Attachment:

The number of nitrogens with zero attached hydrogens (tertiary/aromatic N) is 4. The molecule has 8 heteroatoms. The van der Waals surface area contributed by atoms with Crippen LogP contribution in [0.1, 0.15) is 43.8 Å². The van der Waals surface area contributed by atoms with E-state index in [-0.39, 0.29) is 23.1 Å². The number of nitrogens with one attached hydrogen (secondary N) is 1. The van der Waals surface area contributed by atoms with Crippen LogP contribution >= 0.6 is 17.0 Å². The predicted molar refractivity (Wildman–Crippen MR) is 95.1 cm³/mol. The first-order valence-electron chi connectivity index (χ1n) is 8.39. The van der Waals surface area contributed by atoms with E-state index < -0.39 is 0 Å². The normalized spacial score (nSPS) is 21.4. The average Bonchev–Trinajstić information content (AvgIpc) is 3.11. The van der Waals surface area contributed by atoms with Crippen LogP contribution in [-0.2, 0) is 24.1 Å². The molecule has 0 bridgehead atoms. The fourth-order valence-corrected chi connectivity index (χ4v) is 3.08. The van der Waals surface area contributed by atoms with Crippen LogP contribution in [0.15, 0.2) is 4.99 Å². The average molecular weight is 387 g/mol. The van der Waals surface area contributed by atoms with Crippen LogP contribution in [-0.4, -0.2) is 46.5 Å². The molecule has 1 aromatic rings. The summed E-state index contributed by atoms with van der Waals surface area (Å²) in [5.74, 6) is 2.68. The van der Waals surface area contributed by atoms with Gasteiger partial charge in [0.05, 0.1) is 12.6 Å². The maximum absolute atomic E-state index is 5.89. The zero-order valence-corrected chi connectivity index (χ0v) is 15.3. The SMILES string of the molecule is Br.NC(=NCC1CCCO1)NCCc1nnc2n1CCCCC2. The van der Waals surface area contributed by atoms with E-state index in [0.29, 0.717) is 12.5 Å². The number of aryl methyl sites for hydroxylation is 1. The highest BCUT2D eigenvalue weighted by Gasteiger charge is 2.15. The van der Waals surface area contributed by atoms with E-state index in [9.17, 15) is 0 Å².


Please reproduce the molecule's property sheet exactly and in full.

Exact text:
The number of nitrogens with zero attached hydrogens (tertiary/aromatic N) is 4. The molecule has 8 heteroatoms. The van der Waals surface area contributed by atoms with Crippen LogP contribution in [0.1, 0.15) is 43.8 Å². The van der Waals surface area contributed by atoms with E-state index in [-0.39, 0.29) is 23.1 Å². The number of nitrogens with one attached hydrogen (secondary N) is 1. The van der Waals surface area contributed by atoms with Crippen LogP contribution >= 0.6 is 17.0 Å². The predicted molar refractivity (Wildman–Crippen MR) is 95.1 cm³/mol. The first-order valence-electron chi connectivity index (χ1n) is 8.39. The van der Waals surface area contributed by atoms with E-state index < -0.39 is 0 Å². The normalized spacial score (nSPS) is 21.4. The average Bonchev–Trinajstić information content (AvgIpc) is 3.11. The van der Waals surface area contributed by atoms with Crippen LogP contribution in [-0.2, 0) is 24.1 Å². The molecule has 0 bridgehead atoms. The fourth-order valence-corrected chi connectivity index (χ4v) is 3.08. The van der Waals surface area contributed by atoms with Crippen LogP contribution in [0.15, 0.2) is 4.99 Å². The average molecular weight is 387 g/mol. The van der Waals surface area contributed by atoms with Crippen LogP contribution in [-0.4, -0.2) is 46.5 Å². The molecule has 1 aromatic rings. The summed E-state index contributed by atoms with van der Waals surface area (Å²) in [5.74, 6) is 2.68. The van der Waals surface area contributed by atoms with Gasteiger partial charge in [0.05, 0.1) is 12.6 Å². The maximum absolute atomic E-state index is 5.89. The zero-order valence-corrected chi connectivity index (χ0v) is 15.3. The SMILES string of the molecule is Br.NC(=NCC1CCCO1)NCCc1nnc2n1CCCCC2. The van der Waals surface area contributed by atoms with E-state index in [0.29, 0.717) is 12.5 Å². The number of aryl methyl sites for hydroxylation is 1. The highest BCUT2D eigenvalue weighted by Gasteiger charge is 2.15. The van der Waals surface area contributed by atoms with E-state index in [9.17, 15) is 0 Å².